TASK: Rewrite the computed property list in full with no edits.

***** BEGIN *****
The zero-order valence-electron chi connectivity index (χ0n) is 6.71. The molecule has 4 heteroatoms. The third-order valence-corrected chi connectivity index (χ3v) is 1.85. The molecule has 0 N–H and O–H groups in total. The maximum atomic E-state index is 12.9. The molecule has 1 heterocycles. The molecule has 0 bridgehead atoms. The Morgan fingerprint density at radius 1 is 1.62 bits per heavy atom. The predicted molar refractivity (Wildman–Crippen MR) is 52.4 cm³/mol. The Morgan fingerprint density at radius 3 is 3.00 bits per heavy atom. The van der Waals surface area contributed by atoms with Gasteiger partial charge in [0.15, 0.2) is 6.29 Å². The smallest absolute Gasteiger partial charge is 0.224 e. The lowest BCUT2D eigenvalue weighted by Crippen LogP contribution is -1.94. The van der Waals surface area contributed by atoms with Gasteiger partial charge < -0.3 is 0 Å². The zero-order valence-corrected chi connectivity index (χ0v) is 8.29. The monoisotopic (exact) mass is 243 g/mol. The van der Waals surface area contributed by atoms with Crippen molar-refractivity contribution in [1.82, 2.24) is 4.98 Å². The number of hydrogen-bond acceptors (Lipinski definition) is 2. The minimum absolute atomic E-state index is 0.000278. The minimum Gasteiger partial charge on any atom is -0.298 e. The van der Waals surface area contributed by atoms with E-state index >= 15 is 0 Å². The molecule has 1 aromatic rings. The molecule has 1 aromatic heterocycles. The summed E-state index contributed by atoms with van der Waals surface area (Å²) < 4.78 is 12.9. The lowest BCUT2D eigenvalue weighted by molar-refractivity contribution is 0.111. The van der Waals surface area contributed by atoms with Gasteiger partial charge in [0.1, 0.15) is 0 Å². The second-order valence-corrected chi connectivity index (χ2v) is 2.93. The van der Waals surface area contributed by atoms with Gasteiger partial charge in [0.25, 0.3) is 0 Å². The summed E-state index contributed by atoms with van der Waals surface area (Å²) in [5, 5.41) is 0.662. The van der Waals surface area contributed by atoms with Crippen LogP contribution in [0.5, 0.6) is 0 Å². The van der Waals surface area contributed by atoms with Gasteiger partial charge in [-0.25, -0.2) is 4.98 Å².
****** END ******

The zero-order valence-electron chi connectivity index (χ0n) is 6.71. The molecule has 4 heteroatoms. The third-order valence-corrected chi connectivity index (χ3v) is 1.85. The molecule has 0 N–H and O–H groups in total. The maximum atomic E-state index is 12.9. The molecule has 1 heterocycles. The molecule has 0 bridgehead atoms. The Morgan fingerprint density at radius 1 is 1.62 bits per heavy atom. The predicted molar refractivity (Wildman–Crippen MR) is 52.4 cm³/mol. The Morgan fingerprint density at radius 3 is 3.00 bits per heavy atom. The van der Waals surface area contributed by atoms with Gasteiger partial charge in [0.15, 0.2) is 6.29 Å². The smallest absolute Gasteiger partial charge is 0.224 e. The lowest BCUT2D eigenvalue weighted by Crippen LogP contribution is -1.94. The van der Waals surface area contributed by atoms with Gasteiger partial charge < -0.3 is 0 Å². The zero-order valence-corrected chi connectivity index (χ0v) is 8.29. The monoisotopic (exact) mass is 243 g/mol. The van der Waals surface area contributed by atoms with Crippen molar-refractivity contribution in [1.82, 2.24) is 4.98 Å². The number of hydrogen-bond acceptors (Lipinski definition) is 2. The minimum absolute atomic E-state index is 0.000278. The minimum Gasteiger partial charge on any atom is -0.298 e. The van der Waals surface area contributed by atoms with E-state index >= 15 is 0 Å². The molecule has 1 aromatic rings. The molecule has 1 aromatic heterocycles. The summed E-state index contributed by atoms with van der Waals surface area (Å²) < 4.78 is 12.9. The lowest BCUT2D eigenvalue weighted by molar-refractivity contribution is 0.111. The van der Waals surface area contributed by atoms with Gasteiger partial charge in [0.1, 0.15) is 0 Å². The second-order valence-corrected chi connectivity index (χ2v) is 2.93. The van der Waals surface area contributed by atoms with Gasteiger partial charge in [0.25, 0.3) is 0 Å². The summed E-state index contributed by atoms with van der Waals surface area (Å²) in [5, 5.41) is 0.662. The van der Waals surface area contributed by atoms with Crippen LogP contribution in [0.5, 0.6) is 0 Å². The van der Waals surface area contributed by atoms with Gasteiger partial charge in [-0.25, -0.2) is 4.98 Å².